Digging throught that thread and the bela discussion of cache.

> There is only one proxy, but you are correct.  For each
> transaction, a full snapshot is taken of the real object.  
> All access to the object is done through one proxy.

The point being made was that there is another way to do this that I find a
little more intuitive (and it seems to solve the Person.getAddress()
instrumentation problem of bela, done). 

Essentially instrument the get/set methods (eventually field in V2 if we can
do it right) and then you are instrumenting the actual instance.   The
reference you are holding to an object, even if dynamically instrumented
(such as an object inserted in cache) is held, get/set do not require that
you get a new reference. 

Sacha pointed out to me in Paris that using a proxy may be a simpler way for
you to deal with the Remoteness aspect, which does always require this
proxy, I doesn't' help on the server though. 

> The performance hit is the full deep copy not the
> synchronization. Synchronization is only:
> 
> realObject = snapshot;
> 
> Remember, we're optimistically locking here.  (Although I'd
> like to optionally provide a transactional lock in the near future).

Ok.  Serialization is needed because you are just doing deep copy of the
object (simple I agree).  But in fact we do have the knowledge of state
changes for most basic types/all application types as we make a requirement.
That means that tracking the individual field changes as in CMP2.0 is a
given.  All individual sets should trigger versioning of the individual
fields.  As we realized in the cache discussion with Bela and you this
essentially does away with the serializable requirement.

> The alternative solution is much much more complex.  The
> biggest problem being, how do you determine when a POJO's 
> state has changed?  For instance:
> 
> Pojo.someHashMapField.get().setValue(blah).  You see my point?

For most types it is trivial but for Maps.  Adrian has a very simple
solution to this, pitched it in Paris.  In fact he didn't even men.  Simply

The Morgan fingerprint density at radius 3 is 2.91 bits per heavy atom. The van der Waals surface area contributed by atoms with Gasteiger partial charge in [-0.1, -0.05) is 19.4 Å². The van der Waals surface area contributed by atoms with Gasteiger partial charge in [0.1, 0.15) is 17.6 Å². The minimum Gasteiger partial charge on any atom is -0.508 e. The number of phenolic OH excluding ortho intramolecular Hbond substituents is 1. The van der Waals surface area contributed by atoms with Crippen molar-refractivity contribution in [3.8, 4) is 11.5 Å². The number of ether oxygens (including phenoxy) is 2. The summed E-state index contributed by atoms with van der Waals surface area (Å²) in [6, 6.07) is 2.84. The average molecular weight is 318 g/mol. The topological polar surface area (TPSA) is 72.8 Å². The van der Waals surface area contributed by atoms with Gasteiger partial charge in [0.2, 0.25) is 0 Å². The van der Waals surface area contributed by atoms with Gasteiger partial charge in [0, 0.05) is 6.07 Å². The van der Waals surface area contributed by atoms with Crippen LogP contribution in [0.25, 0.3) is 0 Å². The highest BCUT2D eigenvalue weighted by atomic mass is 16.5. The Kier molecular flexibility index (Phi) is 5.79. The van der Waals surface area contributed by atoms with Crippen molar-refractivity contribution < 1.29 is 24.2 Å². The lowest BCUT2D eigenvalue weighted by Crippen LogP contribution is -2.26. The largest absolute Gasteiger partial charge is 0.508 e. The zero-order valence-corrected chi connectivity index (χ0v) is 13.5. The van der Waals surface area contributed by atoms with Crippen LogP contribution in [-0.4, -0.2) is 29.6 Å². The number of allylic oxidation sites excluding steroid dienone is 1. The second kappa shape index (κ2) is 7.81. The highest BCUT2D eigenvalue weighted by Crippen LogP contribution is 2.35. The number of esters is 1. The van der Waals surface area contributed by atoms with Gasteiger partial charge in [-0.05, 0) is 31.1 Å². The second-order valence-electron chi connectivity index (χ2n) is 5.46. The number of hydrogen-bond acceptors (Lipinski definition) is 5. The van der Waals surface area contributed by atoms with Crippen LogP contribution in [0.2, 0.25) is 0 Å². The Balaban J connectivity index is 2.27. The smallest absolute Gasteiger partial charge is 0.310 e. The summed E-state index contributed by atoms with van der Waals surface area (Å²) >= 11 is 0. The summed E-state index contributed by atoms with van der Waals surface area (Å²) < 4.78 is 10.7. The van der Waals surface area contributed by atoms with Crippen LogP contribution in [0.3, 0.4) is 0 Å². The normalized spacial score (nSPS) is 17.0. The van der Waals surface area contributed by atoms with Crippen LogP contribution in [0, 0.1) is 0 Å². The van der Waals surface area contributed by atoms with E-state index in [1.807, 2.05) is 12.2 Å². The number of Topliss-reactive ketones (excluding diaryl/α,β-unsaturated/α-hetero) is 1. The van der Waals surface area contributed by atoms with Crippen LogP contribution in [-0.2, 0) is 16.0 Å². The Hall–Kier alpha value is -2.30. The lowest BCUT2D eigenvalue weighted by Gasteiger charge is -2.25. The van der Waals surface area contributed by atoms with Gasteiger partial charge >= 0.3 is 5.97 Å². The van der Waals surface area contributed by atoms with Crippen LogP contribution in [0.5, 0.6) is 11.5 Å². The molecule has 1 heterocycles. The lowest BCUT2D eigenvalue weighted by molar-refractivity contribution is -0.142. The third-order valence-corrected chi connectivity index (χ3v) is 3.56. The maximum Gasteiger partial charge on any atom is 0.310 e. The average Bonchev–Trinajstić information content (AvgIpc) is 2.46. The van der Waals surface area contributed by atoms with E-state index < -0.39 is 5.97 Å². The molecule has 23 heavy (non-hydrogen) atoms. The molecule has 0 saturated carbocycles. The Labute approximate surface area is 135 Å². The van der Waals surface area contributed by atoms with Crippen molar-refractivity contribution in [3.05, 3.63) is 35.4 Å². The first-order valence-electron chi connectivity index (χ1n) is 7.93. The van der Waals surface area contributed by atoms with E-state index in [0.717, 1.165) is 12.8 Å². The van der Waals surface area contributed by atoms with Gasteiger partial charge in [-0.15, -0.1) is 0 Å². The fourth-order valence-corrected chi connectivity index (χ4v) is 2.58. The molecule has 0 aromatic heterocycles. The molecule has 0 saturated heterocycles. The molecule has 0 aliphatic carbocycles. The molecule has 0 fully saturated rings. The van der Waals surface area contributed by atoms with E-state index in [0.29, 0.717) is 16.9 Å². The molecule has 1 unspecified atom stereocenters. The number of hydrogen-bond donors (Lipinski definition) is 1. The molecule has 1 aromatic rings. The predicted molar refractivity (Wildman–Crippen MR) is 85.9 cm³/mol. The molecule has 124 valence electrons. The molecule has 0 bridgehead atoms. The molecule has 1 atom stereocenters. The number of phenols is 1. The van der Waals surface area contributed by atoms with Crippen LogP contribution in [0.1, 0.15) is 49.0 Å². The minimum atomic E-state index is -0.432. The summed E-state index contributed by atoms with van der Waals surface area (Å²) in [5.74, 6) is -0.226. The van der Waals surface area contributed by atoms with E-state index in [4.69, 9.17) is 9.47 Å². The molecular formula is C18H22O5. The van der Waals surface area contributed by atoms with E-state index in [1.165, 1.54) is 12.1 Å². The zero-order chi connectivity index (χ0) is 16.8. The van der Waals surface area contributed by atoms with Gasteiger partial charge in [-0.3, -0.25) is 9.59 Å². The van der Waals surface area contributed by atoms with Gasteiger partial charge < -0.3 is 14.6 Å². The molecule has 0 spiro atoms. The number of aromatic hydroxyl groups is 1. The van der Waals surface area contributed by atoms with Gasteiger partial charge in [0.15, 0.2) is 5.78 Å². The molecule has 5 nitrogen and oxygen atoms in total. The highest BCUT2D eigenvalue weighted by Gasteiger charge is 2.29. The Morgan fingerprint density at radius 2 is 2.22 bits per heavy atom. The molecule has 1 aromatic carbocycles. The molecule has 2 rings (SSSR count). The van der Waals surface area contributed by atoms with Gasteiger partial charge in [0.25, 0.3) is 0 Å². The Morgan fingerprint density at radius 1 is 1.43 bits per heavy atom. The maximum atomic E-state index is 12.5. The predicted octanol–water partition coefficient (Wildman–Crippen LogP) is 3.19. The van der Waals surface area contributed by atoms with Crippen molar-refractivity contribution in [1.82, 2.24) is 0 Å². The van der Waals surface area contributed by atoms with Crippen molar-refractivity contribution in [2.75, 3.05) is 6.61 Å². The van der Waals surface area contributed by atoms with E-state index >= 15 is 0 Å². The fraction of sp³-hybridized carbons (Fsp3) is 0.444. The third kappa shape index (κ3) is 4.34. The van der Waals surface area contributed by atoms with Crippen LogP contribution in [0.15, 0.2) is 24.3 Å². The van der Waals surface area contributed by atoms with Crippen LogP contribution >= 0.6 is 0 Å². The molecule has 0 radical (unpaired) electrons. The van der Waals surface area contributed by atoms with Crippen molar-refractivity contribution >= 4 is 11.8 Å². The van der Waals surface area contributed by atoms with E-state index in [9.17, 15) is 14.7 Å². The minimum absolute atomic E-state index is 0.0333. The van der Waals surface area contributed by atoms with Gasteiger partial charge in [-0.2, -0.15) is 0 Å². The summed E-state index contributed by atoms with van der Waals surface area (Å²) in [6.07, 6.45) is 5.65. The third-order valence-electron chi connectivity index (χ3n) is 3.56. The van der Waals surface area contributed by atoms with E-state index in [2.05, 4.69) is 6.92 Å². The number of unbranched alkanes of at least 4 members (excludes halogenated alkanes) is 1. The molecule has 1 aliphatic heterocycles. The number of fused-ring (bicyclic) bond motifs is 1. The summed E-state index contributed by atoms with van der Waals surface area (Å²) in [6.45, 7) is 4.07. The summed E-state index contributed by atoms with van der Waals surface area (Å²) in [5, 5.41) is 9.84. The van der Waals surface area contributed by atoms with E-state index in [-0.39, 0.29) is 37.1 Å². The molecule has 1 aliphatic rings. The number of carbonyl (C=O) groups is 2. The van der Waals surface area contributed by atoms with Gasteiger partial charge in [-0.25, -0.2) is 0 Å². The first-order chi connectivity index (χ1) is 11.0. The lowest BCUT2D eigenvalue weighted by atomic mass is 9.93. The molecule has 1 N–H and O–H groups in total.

overwrite the class in the class pool so that when a CL asks for HashMap()
you really return a JBossHashMap which has the CRUD operations overloaded
(something like that I wasn't really fully there that night, mostly drunk). 

Simple. 

For most POJOS it is trivial.

Meaning that 

pojo.setSomeField(value); 

is an instrumented method with either

/*
* jboss-tag:acid=true
* 
* when david gets around to writing XDoclet in AOP :)
*
*/
public class stuffWeWantACID

which generates the XML description of it
<aspects>
<class name="ACID.Pojo">
<interceptor name="doTheAcidVersioning" pointcut="get*,set*"> 
</class>

We can then trivially acidify the state of that object as originally
imagined and prototyped by Julien at NIST.  Pure bytecode instrumentation of
the actual reference. 

As far as references in the POJO, we also talked about the fact that we
solve the problem by simply recursing through the ACID reference so that a
tree of state, when reaching leaves is trivially serializable and thus
achieving fined grained acidity of the tree state. 

> better performing.  Field interception is quite expensive and
> versioned fields would need field interception.

get/set requirement would trivially solve the problem in first iteration,
field in second.  As we know it is the same class of problem we see in ACID,
Cache and persistence. Simply that we need to instrument get/set on the
code.


marcf

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